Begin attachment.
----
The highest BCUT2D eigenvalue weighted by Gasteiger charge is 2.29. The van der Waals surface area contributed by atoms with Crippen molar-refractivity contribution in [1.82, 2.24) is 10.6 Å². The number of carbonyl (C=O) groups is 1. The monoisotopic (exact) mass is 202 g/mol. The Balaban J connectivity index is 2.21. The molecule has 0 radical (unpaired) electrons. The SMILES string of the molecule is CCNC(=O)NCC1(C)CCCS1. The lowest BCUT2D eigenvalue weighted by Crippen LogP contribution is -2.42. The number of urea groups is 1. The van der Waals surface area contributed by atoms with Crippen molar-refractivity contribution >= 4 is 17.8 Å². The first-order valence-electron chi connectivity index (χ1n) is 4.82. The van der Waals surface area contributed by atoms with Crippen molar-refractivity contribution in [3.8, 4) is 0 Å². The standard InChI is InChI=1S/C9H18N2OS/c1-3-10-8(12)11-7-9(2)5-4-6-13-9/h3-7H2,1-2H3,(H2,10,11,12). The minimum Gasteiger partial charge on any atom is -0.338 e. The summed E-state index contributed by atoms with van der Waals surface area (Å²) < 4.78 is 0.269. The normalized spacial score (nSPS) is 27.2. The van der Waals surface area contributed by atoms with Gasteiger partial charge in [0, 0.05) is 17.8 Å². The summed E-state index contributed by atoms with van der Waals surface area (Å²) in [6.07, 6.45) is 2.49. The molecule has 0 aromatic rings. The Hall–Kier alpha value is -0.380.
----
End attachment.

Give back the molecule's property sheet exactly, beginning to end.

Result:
The highest BCUT2D eigenvalue weighted by Gasteiger charge is 2.29. The van der Waals surface area contributed by atoms with Crippen molar-refractivity contribution in [1.82, 2.24) is 10.6 Å². The number of carbonyl (C=O) groups is 1. The monoisotopic (exact) mass is 202 g/mol. The Balaban J connectivity index is 2.21. The molecule has 0 radical (unpaired) electrons. The SMILES string of the molecule is CCNC(=O)NCC1(C)CCCS1. The lowest BCUT2D eigenvalue weighted by Crippen LogP contribution is -2.42. The number of urea groups is 1. The van der Waals surface area contributed by atoms with Crippen molar-refractivity contribution >= 4 is 17.8 Å². The first-order valence-electron chi connectivity index (χ1n) is 4.82. The van der Waals surface area contributed by atoms with Crippen molar-refractivity contribution in [3.8, 4) is 0 Å². The standard InChI is InChI=1S/C9H18N2OS/c1-3-10-8(12)11-7-9(2)5-4-6-13-9/h3-7H2,1-2H3,(H2,10,11,12). The minimum Gasteiger partial charge on any atom is -0.338 e. The summed E-state index contributed by atoms with van der Waals surface area (Å²) < 4.78 is 0.269. The normalized spacial score (nSPS) is 27.2. The van der Waals surface area contributed by atoms with Gasteiger partial charge in [0, 0.05) is 17.8 Å². The summed E-state index contributed by atoms with van der Waals surface area (Å²) in [6.07, 6.45) is 2.49. The molecule has 0 aromatic rings. The Hall–Kier alpha value is -0.380.